This Colorado law compensates individuals who are wrongly convicted of a crime

This Colorado law compensates individuals who are wrongly convicted of a crime

Perhaps one of the worst case nightmare scenarios for a person is to be accused, tried and found guilty of a crime they did not commit. Unfortunately, the legal system is far from perfect and it does happen on a regular basis.

Sometimes, a person is forced to serve out their sentence with no hope of seeing a ruling overturned. Other times, new evidence comes to light, a witness changes their mind, or any number of things can change within the system to prove a person’s innocence.

Recognizing the trauma this can cause for an individual, in 2013, Colorado passed the Compensation for Persons Wrongly Convicted law. The state joined just over half the other states in the U.S. that now have compensation statutes for those who have been wrongfully convicted.

The statute allows a person who has been wrongly incarcerated to receive $70,000 for every year they were in prison. They will also receive an additional $50,000 per year for each year of incarceration they served under a sentence of execution. The statute also allows for payments of $25,000 per year for every year a person served on parole or as a registered sex offender.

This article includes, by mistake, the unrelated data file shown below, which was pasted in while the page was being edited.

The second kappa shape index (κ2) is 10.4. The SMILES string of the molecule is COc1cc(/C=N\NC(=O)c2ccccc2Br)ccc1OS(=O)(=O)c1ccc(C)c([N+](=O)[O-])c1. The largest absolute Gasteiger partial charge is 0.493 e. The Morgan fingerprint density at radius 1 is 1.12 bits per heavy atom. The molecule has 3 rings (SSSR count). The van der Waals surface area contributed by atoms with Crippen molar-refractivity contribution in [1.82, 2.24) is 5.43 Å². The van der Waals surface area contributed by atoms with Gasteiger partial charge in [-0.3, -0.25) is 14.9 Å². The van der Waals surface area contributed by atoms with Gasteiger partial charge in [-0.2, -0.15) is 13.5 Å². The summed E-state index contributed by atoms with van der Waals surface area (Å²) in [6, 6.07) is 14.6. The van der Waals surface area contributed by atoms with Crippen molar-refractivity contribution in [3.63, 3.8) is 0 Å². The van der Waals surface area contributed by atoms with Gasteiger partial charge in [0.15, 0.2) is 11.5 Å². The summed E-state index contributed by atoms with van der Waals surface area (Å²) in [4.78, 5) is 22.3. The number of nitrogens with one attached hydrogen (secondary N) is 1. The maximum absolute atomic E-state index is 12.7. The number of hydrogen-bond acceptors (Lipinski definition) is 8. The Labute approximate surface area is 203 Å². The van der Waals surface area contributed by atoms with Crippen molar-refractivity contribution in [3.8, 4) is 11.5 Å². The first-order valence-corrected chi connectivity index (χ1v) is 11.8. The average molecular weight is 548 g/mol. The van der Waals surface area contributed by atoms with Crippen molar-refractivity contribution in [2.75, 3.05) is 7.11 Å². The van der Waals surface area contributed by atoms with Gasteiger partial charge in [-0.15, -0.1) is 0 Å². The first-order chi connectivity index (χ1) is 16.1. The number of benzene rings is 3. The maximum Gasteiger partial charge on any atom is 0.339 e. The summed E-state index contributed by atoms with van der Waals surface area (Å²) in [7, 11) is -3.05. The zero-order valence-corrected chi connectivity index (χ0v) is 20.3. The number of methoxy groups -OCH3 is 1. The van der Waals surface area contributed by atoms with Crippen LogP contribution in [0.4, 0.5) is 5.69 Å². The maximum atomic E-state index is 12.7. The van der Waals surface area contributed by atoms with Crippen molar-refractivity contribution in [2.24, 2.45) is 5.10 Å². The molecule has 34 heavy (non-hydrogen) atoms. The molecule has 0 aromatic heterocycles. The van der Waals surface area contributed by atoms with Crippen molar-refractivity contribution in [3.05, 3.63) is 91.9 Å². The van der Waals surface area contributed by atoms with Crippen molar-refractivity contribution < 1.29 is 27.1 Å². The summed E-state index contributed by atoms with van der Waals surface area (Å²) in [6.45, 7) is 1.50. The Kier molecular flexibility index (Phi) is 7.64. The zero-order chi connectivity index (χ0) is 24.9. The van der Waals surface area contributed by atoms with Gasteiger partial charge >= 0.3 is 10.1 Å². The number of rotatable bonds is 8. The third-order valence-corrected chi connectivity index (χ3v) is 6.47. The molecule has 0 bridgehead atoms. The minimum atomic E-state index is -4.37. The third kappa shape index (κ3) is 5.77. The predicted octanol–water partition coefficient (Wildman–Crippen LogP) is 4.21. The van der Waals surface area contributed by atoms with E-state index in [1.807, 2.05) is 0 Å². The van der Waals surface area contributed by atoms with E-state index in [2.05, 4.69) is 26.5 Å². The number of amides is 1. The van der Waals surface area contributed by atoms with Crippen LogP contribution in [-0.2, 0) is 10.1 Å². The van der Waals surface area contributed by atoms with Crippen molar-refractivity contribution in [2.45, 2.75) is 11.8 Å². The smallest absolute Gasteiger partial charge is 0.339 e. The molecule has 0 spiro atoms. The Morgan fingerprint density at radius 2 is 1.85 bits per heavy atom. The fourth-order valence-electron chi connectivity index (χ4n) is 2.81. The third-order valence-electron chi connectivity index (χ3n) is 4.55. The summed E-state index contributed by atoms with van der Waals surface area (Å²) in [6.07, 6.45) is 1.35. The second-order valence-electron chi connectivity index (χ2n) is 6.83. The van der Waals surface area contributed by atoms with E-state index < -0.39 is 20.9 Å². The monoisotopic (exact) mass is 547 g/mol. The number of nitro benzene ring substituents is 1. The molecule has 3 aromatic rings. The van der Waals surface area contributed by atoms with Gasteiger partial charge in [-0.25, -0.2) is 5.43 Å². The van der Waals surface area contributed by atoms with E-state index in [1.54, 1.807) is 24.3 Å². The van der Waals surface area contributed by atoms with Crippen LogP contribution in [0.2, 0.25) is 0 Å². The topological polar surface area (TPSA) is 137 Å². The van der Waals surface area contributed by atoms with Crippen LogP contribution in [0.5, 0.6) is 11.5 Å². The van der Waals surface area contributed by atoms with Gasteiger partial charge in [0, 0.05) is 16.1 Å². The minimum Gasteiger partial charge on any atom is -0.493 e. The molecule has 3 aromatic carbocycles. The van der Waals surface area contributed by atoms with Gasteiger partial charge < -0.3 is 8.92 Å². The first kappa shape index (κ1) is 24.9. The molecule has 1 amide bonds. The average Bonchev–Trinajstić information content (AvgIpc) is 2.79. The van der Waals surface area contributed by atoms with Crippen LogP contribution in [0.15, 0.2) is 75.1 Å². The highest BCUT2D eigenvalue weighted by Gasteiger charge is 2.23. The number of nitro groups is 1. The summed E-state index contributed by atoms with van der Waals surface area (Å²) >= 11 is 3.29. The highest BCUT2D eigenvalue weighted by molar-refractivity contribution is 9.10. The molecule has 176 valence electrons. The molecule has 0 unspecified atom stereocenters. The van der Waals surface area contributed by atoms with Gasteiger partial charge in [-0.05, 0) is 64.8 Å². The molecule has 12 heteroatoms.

The only stipulation is that a person who is wrongly convicted must not have pled guilty to avoid prosecution in another case where they may not actually be innocent.

The other thing to note is that compensation is not automatic. It could take a person weeks to be approved for payments and several additional months before they may see any money.

Decker & Jones serves clients in Denver, Golden and communities throughout Jefferson County, Colorado.